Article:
OMG, Bogota!

You'll never forget dining in BogotaSo, you and I are chatting, and I mention I’m packing for Bogota, Colombia. “BOGOTA? Seriously? WHY?” {insert concerned facial expression here.} The short answer… food.  The long answer…


Bogota is gaining well-earned buzz, thanks in part to brilliant cuisine. A group of journalists convened in Bogota, including ME, courtesy of the Invest in Bogota organization. Gracias, Leo, por tu gran atencio a detalle y tu estilo tan profesional.

If you’re a frequent reader of this blog, you know Larry and I really dig up-and-coming destinations, cool places ahead of the crowd, surprise awesome spots. And eating.  Iceland, anyone?  How ‘bout Rwanda?

IMG_5815So, I JUMPED at the invite to Bogota. A fresh destination. Curious. Not over-traveled. I knew precious little about the place, so much so that I totally believed the Weather Channel report of 90 degrees and raining. Untrue! It’s perpetual spring here.

I’m excited to present how (and why) to get to Bogota, ESPECIALLY if you love food, history, art, culture, nature, shopping. To jump to FOOD, scroll to the bottom of this post.

cosaDISTANCE: From Los Angeles, it’s a 5-ish hour flight to Florida, then an impressive SMOOTH transition to the international flight of 3-1/2 hours to Bogota, straight over Cuba. I flew JetBlue; plenty of airlines get you there.

AIRPORT – El Dorado International Airport is sparkling new and efficient. Easy peasy customs on the way home. I carried-on luggage.

JET LAG? Nope. Bogota is just 2 hours ahead of LA.  I easily talked to Larry back in LA via FaceTime with neither of us waking the other guy at a painful hour.

WHAT TO PACK – This is a stylish business hub; don’t be a sloppy tourist. Dress well. Leave the fleece at home. Bring layers. Think classy – this is LATIN AMERICA, for goodness sake. Spit spot! Noooo to sports shoes or sweat pants. Trendy jeans, si.

IMG_5931SAFETY – It’s on your mind, right? I appreciate that {plenty of wise-crack “cartel” questions from friends}. Security is no-nonsense. Police, dogs, other safety measures are in full view. You don’t get into hotels or business offices without a sniff by a yellow lab or golden retriever, and a wand-check by their human.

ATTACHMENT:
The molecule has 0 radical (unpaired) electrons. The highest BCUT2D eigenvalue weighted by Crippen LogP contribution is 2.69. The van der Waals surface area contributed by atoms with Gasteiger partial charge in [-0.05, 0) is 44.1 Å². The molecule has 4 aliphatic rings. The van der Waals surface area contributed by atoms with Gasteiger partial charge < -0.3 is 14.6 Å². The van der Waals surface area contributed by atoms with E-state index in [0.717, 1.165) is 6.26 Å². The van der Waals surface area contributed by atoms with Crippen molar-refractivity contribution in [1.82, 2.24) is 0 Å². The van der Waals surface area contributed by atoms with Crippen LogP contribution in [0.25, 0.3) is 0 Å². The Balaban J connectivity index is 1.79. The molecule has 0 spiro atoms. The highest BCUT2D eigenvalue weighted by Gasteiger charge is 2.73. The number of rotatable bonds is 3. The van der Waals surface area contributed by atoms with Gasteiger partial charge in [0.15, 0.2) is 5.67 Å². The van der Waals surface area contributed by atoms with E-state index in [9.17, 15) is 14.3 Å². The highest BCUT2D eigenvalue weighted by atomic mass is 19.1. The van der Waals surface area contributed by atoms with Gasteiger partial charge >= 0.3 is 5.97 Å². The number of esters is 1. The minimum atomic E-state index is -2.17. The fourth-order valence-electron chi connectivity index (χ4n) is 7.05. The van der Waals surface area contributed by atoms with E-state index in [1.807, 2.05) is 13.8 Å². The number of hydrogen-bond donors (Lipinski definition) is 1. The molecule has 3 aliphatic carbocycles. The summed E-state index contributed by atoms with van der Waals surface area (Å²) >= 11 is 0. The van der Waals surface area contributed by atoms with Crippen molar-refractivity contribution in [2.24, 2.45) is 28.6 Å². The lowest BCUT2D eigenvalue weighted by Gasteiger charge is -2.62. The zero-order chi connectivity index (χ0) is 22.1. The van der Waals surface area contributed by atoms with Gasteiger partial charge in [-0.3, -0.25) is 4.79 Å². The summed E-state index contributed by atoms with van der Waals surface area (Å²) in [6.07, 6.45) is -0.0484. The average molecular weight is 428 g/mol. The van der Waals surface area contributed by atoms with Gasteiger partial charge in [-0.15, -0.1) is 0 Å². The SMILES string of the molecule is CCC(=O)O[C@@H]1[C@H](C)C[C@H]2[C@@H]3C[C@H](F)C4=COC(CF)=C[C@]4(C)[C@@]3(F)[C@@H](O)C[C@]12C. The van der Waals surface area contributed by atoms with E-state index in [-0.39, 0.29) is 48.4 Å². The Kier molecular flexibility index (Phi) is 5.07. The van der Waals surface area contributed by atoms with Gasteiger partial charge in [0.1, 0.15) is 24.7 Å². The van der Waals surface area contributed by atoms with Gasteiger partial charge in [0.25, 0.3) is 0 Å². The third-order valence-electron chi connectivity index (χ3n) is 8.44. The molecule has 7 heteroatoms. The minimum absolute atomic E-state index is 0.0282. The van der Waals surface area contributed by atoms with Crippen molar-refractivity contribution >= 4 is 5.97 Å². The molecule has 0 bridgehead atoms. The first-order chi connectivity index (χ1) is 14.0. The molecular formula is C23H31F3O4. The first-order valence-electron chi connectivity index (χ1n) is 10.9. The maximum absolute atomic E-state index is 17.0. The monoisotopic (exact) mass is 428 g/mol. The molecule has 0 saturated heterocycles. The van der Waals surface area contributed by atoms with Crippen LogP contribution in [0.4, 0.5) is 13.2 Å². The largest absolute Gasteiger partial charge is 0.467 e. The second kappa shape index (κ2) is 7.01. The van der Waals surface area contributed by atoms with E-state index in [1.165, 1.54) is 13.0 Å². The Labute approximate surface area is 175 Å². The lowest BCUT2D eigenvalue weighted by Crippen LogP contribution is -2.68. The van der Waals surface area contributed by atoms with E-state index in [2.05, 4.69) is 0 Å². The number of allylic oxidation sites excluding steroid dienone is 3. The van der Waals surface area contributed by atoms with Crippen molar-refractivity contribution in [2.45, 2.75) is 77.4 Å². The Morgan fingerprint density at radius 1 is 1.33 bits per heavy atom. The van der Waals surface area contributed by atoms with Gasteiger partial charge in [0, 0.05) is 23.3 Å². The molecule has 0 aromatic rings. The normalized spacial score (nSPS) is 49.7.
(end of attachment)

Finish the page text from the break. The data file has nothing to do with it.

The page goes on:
ACCOMMODATIONS – We stayed at the J.W. Marriott in the heart of the city — posh, quiet, safe, walking distance to exceptional restaurants (including their own La Mina restorante).  I noticed a Hilton around the corner. Taxis are everywhere; use the TAPPSI app to order one from anywhere in the city.

IMG_5522ELECTRICITY & WATER – Outlets are American-style, 120/110v. And drinking water — I brushed my teeth in the sink. But, I didn’t chug-a-lug the tap water. I consumed ice and local fruit juices. Did NOT get sick. {Even after my fair share of 15- and 23-year-old Ron Zacapa rum, a major sponsor of the culinary events this week.} The city center boasts potable water, but they still urge visitors drink bottled water.

IMG_5928WHAT’S BOGOTA “LIKE?” – If pressed to compare it to a U.S. city, I’d choose Chicago. It’s quite cosmopolitan. Elegant architecture amidst classic (some up to 100-year-old) buildings with European style. Interesting graffiti. Heavy traffic. Lots of walkers. Green, thanks to surrounding mountains and plenty of rain. And incredible restaurants… see some, below.